“As you get more deeply involved with a project, it’s easy to assume certain terms are well-known. We’ve had a lot of situations where a word meant nothing to a user and we had to adjust it.”
Mid-fidelity user tests are your bread and butter when it comes to involving users in your design process. Running multiple rounds of short, focused tests—and using the results to inform each design iteration—is fundamental for creating truly user-centered designs. Helen recommends closely analyzing your results to identify the biggest, most common issues, and prioritizing your work based on user needs and resources.
If you’ve done a decent amount of formative testing and have built your designs based on the results you got, now’s the time to think about moving on to summative testing.
Remember: summative testing helps you measure or validate the usability of a product, and gives you usability metrics to compare against benchmarks. By the late stage of a project, you should already be pretty confident in the functionality of your design:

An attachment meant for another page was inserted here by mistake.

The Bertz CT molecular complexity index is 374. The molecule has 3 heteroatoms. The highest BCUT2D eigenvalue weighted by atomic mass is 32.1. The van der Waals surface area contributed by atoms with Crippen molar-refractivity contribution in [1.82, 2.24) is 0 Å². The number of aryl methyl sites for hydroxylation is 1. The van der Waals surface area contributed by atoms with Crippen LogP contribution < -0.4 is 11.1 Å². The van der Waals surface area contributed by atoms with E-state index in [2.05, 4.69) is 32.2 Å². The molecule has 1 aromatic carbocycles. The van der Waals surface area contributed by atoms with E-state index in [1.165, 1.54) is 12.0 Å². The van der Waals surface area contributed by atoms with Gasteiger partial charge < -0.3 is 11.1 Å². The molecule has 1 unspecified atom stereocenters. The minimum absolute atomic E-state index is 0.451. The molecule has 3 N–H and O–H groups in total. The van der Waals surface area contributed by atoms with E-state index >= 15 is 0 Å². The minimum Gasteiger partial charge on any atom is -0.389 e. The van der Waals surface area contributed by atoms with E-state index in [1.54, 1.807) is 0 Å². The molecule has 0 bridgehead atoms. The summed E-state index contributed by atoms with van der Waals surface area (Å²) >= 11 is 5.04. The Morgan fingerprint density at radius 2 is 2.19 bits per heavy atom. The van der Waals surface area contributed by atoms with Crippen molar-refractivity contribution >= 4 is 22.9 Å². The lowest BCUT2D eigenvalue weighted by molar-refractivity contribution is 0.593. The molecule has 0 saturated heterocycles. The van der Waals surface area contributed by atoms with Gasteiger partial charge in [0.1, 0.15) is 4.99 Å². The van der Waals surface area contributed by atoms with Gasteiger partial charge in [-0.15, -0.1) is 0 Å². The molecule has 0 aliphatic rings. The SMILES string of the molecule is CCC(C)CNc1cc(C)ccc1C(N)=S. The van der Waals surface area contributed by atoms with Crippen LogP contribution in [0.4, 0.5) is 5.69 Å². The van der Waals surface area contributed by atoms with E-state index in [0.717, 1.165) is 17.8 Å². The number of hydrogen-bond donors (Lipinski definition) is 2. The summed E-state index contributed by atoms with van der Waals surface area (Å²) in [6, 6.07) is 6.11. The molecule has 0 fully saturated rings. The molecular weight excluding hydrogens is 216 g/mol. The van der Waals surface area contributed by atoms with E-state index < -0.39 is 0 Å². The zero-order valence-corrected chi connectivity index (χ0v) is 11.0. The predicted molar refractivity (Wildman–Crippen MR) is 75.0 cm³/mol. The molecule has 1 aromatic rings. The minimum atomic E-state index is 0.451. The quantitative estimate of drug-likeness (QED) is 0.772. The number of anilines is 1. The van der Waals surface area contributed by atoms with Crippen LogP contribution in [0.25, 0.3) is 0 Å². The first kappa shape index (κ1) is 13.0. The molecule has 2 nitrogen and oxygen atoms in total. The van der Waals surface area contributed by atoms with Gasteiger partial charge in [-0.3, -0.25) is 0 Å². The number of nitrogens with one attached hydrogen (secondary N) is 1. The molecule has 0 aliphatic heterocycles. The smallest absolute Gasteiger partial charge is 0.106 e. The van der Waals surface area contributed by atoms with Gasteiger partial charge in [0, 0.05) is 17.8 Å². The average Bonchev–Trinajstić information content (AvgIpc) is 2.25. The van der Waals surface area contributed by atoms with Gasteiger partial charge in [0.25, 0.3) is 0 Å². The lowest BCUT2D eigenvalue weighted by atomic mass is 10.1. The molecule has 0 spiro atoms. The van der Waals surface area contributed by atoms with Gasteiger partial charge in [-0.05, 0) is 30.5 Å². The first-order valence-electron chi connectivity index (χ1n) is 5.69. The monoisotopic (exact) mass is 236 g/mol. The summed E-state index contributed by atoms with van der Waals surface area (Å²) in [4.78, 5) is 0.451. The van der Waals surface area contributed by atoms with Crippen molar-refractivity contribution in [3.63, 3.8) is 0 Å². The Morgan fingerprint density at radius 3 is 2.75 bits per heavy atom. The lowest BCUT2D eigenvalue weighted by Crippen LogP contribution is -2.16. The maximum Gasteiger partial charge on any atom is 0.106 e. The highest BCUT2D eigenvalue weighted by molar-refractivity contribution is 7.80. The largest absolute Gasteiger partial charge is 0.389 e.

“High-fidelity testing towards the end of development should really be about small UX tweaks and finishing touches. A big design flaw at this stage means launching with a large problem or pushing a deadline. Luckily, I’ve never had to make this choice!”
With your design almost complete, summative testing can reveal how usable the end result is compared to old designs or your competitors. Instead of asking participants questions, summative tests usually measure quantifiable results like how many tasks someone completed, how long it took them, how many clicks they needed, etc.